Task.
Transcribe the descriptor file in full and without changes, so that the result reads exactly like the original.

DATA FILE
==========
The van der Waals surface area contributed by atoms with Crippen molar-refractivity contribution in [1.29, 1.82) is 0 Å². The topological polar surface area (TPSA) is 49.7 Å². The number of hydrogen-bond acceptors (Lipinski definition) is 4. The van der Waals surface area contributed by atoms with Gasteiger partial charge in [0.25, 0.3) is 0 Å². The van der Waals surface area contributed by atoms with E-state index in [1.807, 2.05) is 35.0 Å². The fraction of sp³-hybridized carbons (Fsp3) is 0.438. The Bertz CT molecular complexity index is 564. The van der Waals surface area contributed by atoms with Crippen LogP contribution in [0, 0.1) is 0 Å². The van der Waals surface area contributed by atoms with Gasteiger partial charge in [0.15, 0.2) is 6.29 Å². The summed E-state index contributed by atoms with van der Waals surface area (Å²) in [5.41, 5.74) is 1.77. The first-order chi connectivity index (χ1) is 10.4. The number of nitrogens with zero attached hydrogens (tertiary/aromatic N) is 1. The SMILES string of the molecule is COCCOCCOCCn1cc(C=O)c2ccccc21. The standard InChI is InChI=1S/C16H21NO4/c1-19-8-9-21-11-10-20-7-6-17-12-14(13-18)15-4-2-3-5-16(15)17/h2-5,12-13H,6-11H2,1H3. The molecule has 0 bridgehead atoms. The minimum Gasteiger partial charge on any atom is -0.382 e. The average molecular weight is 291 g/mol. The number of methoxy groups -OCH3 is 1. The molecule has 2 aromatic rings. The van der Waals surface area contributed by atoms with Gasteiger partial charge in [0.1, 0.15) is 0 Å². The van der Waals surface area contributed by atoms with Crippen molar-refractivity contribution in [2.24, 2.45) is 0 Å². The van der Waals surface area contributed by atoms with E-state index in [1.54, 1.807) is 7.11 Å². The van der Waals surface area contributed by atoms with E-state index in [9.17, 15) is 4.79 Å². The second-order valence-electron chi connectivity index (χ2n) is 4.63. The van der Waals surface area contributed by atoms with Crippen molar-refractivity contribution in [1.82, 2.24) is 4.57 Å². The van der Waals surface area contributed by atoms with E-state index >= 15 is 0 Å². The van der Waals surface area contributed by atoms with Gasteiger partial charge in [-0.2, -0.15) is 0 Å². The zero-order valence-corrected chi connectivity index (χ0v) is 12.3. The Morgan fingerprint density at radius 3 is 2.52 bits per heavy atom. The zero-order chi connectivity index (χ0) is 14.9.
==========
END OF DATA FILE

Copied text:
The van der Waals surface area contributed by atoms with Crippen molar-refractivity contribution in [1.29, 1.82) is 0 Å². The topological polar surface area (TPSA) is 49.7 Å². The number of hydrogen-bond acceptors (Lipinski definition) is 4. The van der Waals surface area contributed by atoms with Gasteiger partial charge in [0.25, 0.3) is 0 Å². The van der Waals surface area contributed by atoms with E-state index in [1.807, 2.05) is 35.0 Å². The fraction of sp³-hybridized carbons (Fsp3) is 0.438. The Bertz CT molecular complexity index is 564. The van der Waals surface area contributed by atoms with Crippen LogP contribution in [0, 0.1) is 0 Å². The van der Waals surface area contributed by atoms with Gasteiger partial charge in [0.15, 0.2) is 6.29 Å². The summed E-state index contributed by atoms with van der Waals surface area (Å²) in [5.41, 5.74) is 1.77. The first-order chi connectivity index (χ1) is 10.4. The number of nitrogens with zero attached hydrogens (tertiary/aromatic N) is 1. The SMILES string of the molecule is COCCOCCOCCn1cc(C=O)c2ccccc21. The standard InChI is InChI=1S/C16H21NO4/c1-19-8-9-21-11-10-20-7-6-17-12-14(13-18)15-4-2-3-5-16(15)17/h2-5,12-13H,6-11H2,1H3. The molecule has 0 bridgehead atoms. The minimum Gasteiger partial charge on any atom is -0.382 e. The average molecular weight is 291 g/mol. The number of methoxy groups -OCH3 is 1. The molecule has 2 aromatic rings. The van der Waals surface area contributed by atoms with Gasteiger partial charge in [0.1, 0.15) is 0 Å². The van der Waals surface area contributed by atoms with Crippen molar-refractivity contribution in [2.24, 2.45) is 0 Å². The van der Waals surface area contributed by atoms with E-state index in [1.54, 1.807) is 7.11 Å². The van der Waals surface area contributed by atoms with E-state index in [9.17, 15) is 4.79 Å². The second-order valence-electron chi connectivity index (χ2n) is 4.63. The van der Waals surface area contributed by atoms with Crippen molar-refractivity contribution in [1.82, 2.24) is 4.57 Å². The van der Waals surface area contributed by atoms with E-state index >= 15 is 0 Å². The van der Waals surface area contributed by atoms with Gasteiger partial charge in [-0.2, -0.15) is 0 Å². The zero-order valence-corrected chi connectivity index (χ0v) is 12.3. The Morgan fingerprint density at radius 3 is 2.52 bits per heavy atom. The zero-order chi connectivity index (χ0) is 14.9.